It is helpful for just about everyone to prepare for their death by drafting either a Will or Trust. However, this is especially true when one or both spouses have children from a prior relationship. Failing to properly prepare in this circumstance can lead to significant expense and aggravation for your surviving family members.
When a person dies without a having a Will, state law governs who will receive their assets and in what percentage. This is called Intestacy. The intestacy statues vary from state to state, and the percentages a surviving spouse inherits depends on those statutes. It is NOT a guarantee that the surviving spouse will received all of the deceased’s assets, nor it is a guarantee that the deceased’s children from a prior marriage will receive anything at all. Beneficiary designations of assets and titling of assets on deeds and other documents can override a will and a trust. This can lead to a result quite different from what the decedent would have wanted. It can also lead to a very challenging situation where the surviving spouse is suddenly co-owning real estate or other property with their spouse’s children from a previous marriage. It is often very difficult – and expensive – to agree upon the value of the inherited property and decide who will own what property in this situation.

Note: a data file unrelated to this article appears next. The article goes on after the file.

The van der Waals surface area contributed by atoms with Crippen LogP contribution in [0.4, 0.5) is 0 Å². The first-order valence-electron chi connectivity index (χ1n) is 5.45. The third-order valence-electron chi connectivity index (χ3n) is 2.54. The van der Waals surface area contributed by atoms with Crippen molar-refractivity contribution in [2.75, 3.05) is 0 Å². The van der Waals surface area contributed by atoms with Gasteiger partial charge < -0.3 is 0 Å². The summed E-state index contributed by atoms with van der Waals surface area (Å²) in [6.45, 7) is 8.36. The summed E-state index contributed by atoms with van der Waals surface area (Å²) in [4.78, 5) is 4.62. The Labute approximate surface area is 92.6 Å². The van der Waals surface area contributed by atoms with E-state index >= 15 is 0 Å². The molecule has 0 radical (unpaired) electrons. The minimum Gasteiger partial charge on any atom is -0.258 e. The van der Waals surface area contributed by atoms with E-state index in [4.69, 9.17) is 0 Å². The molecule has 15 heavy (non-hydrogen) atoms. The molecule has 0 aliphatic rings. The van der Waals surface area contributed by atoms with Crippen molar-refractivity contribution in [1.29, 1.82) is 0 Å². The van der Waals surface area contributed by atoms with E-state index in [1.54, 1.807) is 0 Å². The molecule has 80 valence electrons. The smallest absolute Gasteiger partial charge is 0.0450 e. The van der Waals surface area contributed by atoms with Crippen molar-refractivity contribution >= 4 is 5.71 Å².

Even if a person with children from a previous marriage does plan ahead and drafts a Will, there are potential complications to be aware of. Some people opt to leave all their assets to their spouse, and then trust the surviving spouse will bequeath all their assets to both their children and step-children. With a simple Will, there is nothing preventing the surviving spouse from later disinheriting the deceased spouse’s other children. It is often necessary to draft a Family Trust to provide for all of the person’s children, as well as the surviving spouse.
There are many different ways to address these potential problems – many of them relatively simple and inexpensive – but some amount of planning must be done before it is too late. A good estate planning attorney will help navigate these issues including the titling of assets and the naming of beneficiaries.